Steven A. Hinkle
The small kitchen is always bright.
Across the stain of uneven patches,
Red shades pain intimate eyes.
Two black hands drag on a white face.
They recently traded living spaces
With their old mother goose.
Now the sun never sets
Over the hollow-cored doorway.
Dipped in bronze,
It watches the back door
For the chef at the back-burner
As he beats the cock’s children
To a scramble.
The rooster crows out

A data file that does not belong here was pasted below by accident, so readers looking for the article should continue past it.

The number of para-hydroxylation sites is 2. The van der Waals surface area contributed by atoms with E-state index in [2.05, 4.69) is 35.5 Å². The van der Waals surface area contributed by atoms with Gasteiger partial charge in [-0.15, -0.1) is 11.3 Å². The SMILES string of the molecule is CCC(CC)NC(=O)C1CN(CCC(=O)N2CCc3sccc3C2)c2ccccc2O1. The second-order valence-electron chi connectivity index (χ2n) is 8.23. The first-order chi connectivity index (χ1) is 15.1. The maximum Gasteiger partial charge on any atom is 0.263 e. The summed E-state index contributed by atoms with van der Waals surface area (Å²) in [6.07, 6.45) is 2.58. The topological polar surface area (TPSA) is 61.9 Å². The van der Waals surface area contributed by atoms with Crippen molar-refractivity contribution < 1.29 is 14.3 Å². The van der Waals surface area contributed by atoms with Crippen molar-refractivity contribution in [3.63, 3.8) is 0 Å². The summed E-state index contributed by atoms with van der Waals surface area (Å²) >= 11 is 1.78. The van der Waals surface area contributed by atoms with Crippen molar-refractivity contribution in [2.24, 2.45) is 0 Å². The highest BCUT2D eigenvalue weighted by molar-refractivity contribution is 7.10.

Of habit but not out of necessity.
Drinking Wild Turkey,
He turns toward tomorrow
And watches the sun he couldn’t raise.
Smoke recesses into the vent And the chef preps
His flame beams at the scent,
Rising and falling
With the traveling heat.
The eggs form a compromised State of agency.
The chef rings Pavlov’s bell
And summons me to eat. Famished, I feast
On red and yellow children